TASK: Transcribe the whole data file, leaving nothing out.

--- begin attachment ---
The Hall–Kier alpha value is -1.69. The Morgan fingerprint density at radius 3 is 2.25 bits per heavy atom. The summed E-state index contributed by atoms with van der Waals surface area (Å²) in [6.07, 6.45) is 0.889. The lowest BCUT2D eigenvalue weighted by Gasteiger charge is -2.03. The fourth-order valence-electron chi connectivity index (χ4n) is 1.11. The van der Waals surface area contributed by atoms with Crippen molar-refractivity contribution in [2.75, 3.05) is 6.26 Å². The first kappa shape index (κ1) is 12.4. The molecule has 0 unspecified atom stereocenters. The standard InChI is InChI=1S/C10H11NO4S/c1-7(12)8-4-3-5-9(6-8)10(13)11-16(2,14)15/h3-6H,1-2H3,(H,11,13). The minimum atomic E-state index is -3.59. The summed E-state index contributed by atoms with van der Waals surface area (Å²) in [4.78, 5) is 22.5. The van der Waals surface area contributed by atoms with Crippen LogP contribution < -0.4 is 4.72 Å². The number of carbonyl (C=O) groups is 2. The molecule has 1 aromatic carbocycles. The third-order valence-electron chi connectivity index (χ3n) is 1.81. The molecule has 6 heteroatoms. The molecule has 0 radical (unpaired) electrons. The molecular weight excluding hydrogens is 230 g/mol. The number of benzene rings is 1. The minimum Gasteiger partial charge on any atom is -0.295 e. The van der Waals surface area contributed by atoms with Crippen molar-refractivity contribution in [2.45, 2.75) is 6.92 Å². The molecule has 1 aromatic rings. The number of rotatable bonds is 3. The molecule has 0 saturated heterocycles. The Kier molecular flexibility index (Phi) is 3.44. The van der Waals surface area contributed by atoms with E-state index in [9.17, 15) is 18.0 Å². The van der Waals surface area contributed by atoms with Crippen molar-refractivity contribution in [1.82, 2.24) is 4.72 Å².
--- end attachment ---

The Hall–Kier alpha value is -1.69. The Morgan fingerprint density at radius 3 is 2.25 bits per heavy atom. The summed E-state index contributed by atoms with van der Waals surface area (Å²) in [6.07, 6.45) is 0.889. The lowest BCUT2D eigenvalue weighted by Gasteiger charge is -2.03. The fourth-order valence-electron chi connectivity index (χ4n) is 1.11. The van der Waals surface area contributed by atoms with Crippen molar-refractivity contribution in [2.75, 3.05) is 6.26 Å². The first kappa shape index (κ1) is 12.4. The molecule has 0 unspecified atom stereocenters. The standard InChI is InChI=1S/C10H11NO4S/c1-7(12)8-4-3-5-9(6-8)10(13)11-16(2,14)15/h3-6H,1-2H3,(H,11,13). The minimum atomic E-state index is -3.59. The summed E-state index contributed by atoms with van der Waals surface area (Å²) in [4.78, 5) is 22.5. The van der Waals surface area contributed by atoms with Crippen LogP contribution < -0.4 is 4.72 Å². The number of carbonyl (C=O) groups is 2. The molecule has 1 aromatic carbocycles. The third-order valence-electron chi connectivity index (χ3n) is 1.81. The molecule has 6 heteroatoms. The molecule has 0 radical (unpaired) electrons. The molecular weight excluding hydrogens is 230 g/mol. The number of benzene rings is 1. The minimum Gasteiger partial charge on any atom is -0.295 e. The van der Waals surface area contributed by atoms with Crippen molar-refractivity contribution in [2.45, 2.75) is 6.92 Å². The molecule has 1 aromatic rings. The number of rotatable bonds is 3. The molecule has 0 saturated heterocycles. The Kier molecular flexibility index (Phi) is 3.44. The van der Waals surface area contributed by atoms with E-state index in [9.17, 15) is 18.0 Å². The van der Waals surface area contributed by atoms with Crippen molar-refractivity contribution in [1.82, 2.24) is 4.72 Å².